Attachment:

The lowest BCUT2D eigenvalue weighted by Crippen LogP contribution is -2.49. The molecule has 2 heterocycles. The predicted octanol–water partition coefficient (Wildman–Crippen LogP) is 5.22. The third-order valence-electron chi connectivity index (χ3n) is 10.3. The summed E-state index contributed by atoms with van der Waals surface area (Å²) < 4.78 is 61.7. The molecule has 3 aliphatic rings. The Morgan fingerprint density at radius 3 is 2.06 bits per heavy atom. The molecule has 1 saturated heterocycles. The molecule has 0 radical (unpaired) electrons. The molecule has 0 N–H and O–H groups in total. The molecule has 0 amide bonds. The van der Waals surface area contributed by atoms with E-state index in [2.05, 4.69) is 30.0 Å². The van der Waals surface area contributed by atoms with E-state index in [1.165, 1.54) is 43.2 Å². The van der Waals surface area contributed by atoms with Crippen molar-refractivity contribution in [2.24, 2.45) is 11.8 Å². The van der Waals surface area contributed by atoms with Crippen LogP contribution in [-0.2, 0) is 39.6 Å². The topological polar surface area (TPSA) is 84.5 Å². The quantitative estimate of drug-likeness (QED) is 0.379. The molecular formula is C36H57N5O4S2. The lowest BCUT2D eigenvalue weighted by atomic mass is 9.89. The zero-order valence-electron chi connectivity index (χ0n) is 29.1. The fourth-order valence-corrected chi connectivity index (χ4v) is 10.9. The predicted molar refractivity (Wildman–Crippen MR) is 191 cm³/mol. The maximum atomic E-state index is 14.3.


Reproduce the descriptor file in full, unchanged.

The lowest BCUT2D eigenvalue weighted by Crippen LogP contribution is -2.49. The molecule has 2 heterocycles. The predicted octanol–water partition coefficient (Wildman–Crippen LogP) is 5.22. The third-order valence-electron chi connectivity index (χ3n) is 10.3. The summed E-state index contributed by atoms with van der Waals surface area (Å²) < 4.78 is 61.7. The molecule has 3 aliphatic rings. The Morgan fingerprint density at radius 3 is 2.06 bits per heavy atom. The molecule has 1 saturated heterocycles. The molecule has 0 radical (unpaired) electrons. The molecule has 0 N–H and O–H groups in total. The molecule has 0 amide bonds. The van der Waals surface area contributed by atoms with E-state index in [2.05, 4.69) is 30.0 Å². The van der Waals surface area contributed by atoms with E-state index in [1.165, 1.54) is 43.2 Å². The van der Waals surface area contributed by atoms with Crippen molar-refractivity contribution in [2.24, 2.45) is 11.8 Å². The van der Waals surface area contributed by atoms with Crippen LogP contribution in [-0.2, 0) is 39.6 Å². The topological polar surface area (TPSA) is 84.5 Å². The quantitative estimate of drug-likeness (QED) is 0.379. The molecular formula is C36H57N5O4S2. The lowest BCUT2D eigenvalue weighted by atomic mass is 9.89. The zero-order valence-electron chi connectivity index (χ0n) is 29.1. The fourth-order valence-corrected chi connectivity index (χ4v) is 10.9. The predicted molar refractivity (Wildman–Crippen MR) is 191 cm³/mol. The maximum atomic E-state index is 14.3.